Press/Journalists

September 2, 2011

The National Archives Presents Noontime Programs in October

Washington, DC…The National Archives will present special noontime programs in October, on topics ranging from Civil Rights and Negro League baseball to the Berlin candy bomber. These events are free and open to the public and will be held at the National Archives Building in Washington, DC, which is located on the National Mall and is fully accessible. Attendees should use the Special Events entrance on Constitution Avenue at Seventh Street, NW.

Wednesday, October 5, at noon, Jefferson Room
Book Talk:  Cuban Star: How One Negro League Owner Changed the Face of Baseball
In celebration of Hispanic Heritage Month, Adrian Burgos, Jr., highlights the complex life of Alex Pompez, son of Cuban immigrants, who made tremendous strides for Negro League baseball and can be credited for the diversity in today’s Major League Baseball. A book signing will follow the program, and the book is available at a discount from the Archives Shop (202-357-5271) before and during the event.

Thursday, October 6, at noon, William G. McGowan Theater
Book Talk:  The Berlin Candy Bomber
In June 1948, Russia blockaded the city of Berlin and the Americans, French, and British began massive airlift of food and supplies. Gail Halvorsen was one of the hundreds of U.S. pilots involved in the airlift. On one flight, he met a group of children who were thrilled when he offered them sticks of chewing gum. Afterwards, he began to drop small bundles of candy using parachutes made from handkerchiefs. Word spread to America and soon candy contributions came from all across the country. A book signing will follow the program, and the book is available at a discount from the Archives Shop (202-357-5271) before and during the event.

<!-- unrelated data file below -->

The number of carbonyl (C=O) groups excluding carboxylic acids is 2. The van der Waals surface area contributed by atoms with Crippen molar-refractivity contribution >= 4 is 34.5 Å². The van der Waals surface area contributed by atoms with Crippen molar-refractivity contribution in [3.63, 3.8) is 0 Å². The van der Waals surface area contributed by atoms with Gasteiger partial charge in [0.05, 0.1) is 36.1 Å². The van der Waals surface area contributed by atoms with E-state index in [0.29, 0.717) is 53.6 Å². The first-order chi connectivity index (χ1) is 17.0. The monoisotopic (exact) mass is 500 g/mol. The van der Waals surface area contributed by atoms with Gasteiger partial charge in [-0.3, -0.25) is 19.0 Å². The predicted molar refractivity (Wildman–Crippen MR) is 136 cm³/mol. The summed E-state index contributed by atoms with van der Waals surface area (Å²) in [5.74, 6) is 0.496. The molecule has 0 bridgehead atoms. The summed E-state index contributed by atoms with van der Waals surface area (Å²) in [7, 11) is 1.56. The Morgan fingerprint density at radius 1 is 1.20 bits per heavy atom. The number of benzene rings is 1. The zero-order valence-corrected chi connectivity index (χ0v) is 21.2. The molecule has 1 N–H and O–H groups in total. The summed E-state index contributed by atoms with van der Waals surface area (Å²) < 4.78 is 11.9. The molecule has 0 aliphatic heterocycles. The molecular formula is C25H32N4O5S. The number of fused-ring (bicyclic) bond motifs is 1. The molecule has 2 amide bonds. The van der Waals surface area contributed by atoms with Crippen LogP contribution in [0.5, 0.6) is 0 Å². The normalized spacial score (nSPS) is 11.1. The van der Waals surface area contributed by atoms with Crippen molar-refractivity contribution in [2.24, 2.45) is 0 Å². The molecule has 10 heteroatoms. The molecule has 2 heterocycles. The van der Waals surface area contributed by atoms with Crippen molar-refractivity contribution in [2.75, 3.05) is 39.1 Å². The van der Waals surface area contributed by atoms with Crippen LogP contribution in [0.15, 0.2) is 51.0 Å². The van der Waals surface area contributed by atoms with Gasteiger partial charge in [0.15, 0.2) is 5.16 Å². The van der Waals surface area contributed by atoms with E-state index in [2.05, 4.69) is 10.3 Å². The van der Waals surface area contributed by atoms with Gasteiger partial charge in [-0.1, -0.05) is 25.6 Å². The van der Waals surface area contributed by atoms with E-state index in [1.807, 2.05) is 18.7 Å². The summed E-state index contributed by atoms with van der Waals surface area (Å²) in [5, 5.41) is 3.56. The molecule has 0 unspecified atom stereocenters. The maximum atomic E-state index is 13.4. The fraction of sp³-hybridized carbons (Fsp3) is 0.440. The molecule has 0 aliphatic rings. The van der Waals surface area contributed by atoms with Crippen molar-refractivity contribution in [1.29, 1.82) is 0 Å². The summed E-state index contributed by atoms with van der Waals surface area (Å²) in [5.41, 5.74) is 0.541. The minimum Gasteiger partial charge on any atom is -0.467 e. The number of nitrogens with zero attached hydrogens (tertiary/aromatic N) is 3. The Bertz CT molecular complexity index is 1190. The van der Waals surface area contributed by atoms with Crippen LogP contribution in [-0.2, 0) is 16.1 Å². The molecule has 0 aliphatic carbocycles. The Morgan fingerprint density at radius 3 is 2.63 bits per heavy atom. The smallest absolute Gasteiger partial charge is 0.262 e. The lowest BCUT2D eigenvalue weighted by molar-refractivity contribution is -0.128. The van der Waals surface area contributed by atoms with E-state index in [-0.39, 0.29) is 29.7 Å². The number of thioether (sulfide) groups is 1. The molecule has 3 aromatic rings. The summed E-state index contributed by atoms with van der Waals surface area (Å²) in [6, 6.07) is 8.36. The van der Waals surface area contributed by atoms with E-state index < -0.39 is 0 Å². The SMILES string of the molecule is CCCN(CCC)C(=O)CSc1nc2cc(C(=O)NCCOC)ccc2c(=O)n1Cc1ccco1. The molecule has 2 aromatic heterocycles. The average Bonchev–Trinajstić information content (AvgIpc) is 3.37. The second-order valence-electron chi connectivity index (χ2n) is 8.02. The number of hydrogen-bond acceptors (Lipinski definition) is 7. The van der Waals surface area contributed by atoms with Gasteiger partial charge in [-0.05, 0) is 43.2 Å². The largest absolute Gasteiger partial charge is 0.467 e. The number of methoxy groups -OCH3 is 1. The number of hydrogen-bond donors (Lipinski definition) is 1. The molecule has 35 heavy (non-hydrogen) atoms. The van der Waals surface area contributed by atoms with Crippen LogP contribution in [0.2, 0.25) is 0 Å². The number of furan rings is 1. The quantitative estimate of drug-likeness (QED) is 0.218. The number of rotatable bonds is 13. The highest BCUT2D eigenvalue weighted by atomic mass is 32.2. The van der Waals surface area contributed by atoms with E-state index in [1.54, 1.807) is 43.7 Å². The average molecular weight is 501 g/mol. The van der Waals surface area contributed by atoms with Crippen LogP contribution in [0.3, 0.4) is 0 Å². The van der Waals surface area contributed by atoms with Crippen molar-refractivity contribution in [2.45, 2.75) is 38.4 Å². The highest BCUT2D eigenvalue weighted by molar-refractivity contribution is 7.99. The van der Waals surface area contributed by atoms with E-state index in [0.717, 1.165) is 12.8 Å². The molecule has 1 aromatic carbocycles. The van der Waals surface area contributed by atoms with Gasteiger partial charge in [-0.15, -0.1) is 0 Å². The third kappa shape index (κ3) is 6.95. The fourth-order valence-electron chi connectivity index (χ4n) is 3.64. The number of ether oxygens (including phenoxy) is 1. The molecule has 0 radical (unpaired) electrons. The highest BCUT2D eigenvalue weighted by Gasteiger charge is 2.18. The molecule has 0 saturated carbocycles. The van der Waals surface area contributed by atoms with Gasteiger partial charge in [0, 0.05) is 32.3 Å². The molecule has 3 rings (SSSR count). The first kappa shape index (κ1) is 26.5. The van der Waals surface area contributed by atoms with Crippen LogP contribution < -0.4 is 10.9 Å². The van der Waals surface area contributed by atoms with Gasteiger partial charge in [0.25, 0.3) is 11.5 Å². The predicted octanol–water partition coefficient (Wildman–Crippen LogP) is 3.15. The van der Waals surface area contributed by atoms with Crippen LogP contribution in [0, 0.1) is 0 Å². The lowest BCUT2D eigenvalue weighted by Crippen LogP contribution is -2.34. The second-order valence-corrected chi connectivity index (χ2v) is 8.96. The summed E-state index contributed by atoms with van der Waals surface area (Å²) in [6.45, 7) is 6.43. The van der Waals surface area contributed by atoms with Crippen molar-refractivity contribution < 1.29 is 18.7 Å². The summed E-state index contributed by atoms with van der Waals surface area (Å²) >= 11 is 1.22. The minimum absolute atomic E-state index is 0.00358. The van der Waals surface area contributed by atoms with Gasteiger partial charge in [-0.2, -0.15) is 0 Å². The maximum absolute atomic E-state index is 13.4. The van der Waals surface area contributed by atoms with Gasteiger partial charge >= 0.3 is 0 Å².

Wednesday, October 12, at noon, William G. McGowan Theater
Book Talk:Westmoreland: The General Who Lost Vietnam
Military historian Lewis Sorley discusses how General William Westmoreland, commander of the 101st Airborne Division and Superintendent of West Point, was chosen to lead the war effort in Vietnam—and why this selection turned out to be a disaster for the American military. A book signing will follow the program, and the book is available at a discount from the Archives Shop (202-357-5271) before and during the event.

Friday, October 28, at noon, Jefferson Room
Book Talk:  Count Them One by One: Black Mississippians Fighting for the Right to Vote
Forrest County, Mississippi, became a focal point of the civil rights movement in 1961 when the U.S. Justice Department filed a lawsuit against Theron Lynd, Mississippi’s voting registrar. Gordon A. Martin, Jr., was one of the Justice Department’s trial attorneys assigned to the help shape the federal case against Lynd, which resulted in the first trial to convict a Southern registrar for contempt of court and served as a model for other challenges to voter discrimination. A book signing will follow the program, and the book is available at a discount from the Archives Shop (202-357-5271) before and during the event.

To verify dates and times of the programs, call 202-357-5000 or view the Calendar of Events online. To request an accommodation (e.g., sign language interpreter) for a public program, please e-mail public.program@nara.gov or call (202) 357-5000 at least two weeks prior to the event.

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For press information, contact the National Archives Public Affairs Staff at (202) 357-5300.

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